This was done in order to make sure that all traumatic life events were documented properly. The final test was the Beck Depression Inventory which, through a full set of twenty-one questions, determines whether or not a person is currently depressed and the severity of their depression (Cromer, et al. , 2006, p. 5). Results Out of the 265 patients who participated in this study, 143 of them (roughly 54%) had experienced at least one traumatic life event at the time of the study (Cromer, et al. 2006, p. 1). If more than one event encountered, the participant suffered an increase in the severity of their OCD symptoms. These results remained consistent even when crucial variables, such as age, presence of depression, and the age OCD first began were controlled. Of the four symptoms of OCD that were tested for ordering/symmetry and checking/obsessions were found to have the closest correlation with the presence of traumatic life events (Cromer, et al. , 2006, p. 5). Discussion
The results of this study largely support the fact that the symptoms of OCD are intensified by the onset of traumatic life events (Cromer, et al. , 2006, p. 1). However the researchers believe that there still needs to be testing done to clarify the link between OCD and traumatic life events as there may be confounding variables creating false positives. For example, there is a chance that some of the symptoms (ordering/symmetry and checking/obsessions in particular) are linked to other mood and anxiety disorders which could be the cause of the higher correlation in the study (Cromer, et al. 2006, p. 9). To improve on this there would have to be a study done to observe how those symptoms react with other disorders. The traumatic life event data that was collected was based off what the patients could remember from the past. This suggests that this particular data is not entirely accurate. The strength in their research, however, is how the SCID test was performed. Not only were there professional interviewers, their work was double checked by two independent doctors to insure the utmost accuracy.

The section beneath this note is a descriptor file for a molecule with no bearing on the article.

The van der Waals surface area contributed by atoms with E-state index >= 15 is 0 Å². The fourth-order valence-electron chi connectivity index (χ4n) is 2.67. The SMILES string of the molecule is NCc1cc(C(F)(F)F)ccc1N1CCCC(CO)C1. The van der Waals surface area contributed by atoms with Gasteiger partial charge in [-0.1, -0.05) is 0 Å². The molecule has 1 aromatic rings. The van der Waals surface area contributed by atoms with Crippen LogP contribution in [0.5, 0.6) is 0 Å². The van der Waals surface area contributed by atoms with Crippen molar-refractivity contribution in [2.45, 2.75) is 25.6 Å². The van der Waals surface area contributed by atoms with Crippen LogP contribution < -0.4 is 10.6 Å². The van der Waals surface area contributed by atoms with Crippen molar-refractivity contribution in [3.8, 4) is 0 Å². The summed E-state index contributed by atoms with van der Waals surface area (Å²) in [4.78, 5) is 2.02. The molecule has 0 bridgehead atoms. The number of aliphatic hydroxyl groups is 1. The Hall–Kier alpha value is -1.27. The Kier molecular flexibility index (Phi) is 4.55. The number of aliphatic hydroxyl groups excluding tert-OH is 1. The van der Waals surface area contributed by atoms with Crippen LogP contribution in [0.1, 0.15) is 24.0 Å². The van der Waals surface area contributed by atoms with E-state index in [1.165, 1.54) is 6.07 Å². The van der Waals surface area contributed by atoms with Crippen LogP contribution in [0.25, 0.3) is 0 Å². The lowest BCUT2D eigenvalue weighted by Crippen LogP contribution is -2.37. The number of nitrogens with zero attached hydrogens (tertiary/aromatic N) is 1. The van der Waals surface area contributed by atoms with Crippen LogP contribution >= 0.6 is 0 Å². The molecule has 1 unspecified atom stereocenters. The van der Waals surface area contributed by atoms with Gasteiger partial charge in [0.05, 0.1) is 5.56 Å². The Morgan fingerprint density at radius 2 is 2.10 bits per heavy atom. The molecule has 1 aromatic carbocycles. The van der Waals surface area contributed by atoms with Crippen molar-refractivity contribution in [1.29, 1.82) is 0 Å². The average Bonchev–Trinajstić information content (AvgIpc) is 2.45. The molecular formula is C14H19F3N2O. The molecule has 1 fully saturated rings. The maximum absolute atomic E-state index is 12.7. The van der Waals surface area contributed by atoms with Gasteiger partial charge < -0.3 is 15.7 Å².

The participants were tested and interviewed in four different ways to accumulate more data to create a more accurate experiment (Cromer, et al. , 2006, p. 4). There is something that the researchers mention that I do not entirely agree with however. Cromer, et al. , says that someone with OCD would be more sensitive to traumatic life events and this would skew the results (2006, p. 10), but it is to my understanding that a traumatic event needs only to be traumatic to the person it is happening to, no matter how another observer may be affected by the same situation.
If the event is traumatic to the person they will respond to the event (both mentally and physically) just as another person without OCD would respond to an event that is traumatic to them. References Cromer, K. R. , Schmidt, N. B. , & Murphy, D. L. (2006) An investigation of traumatic life events and obsessive-compulsive disorder. Behavior Research and Therapy 45(7). Retrieved September 23, 2007, from ScienceDirect database. (September 28, 2007). NIMH ?? Obsessive-Compulsive Disorder (OCD). Retrieved October 03, 2007, from http://www. nimh. nih. gov/health/topics/obsessive-compulsive-disorder-ocd/index. shtml.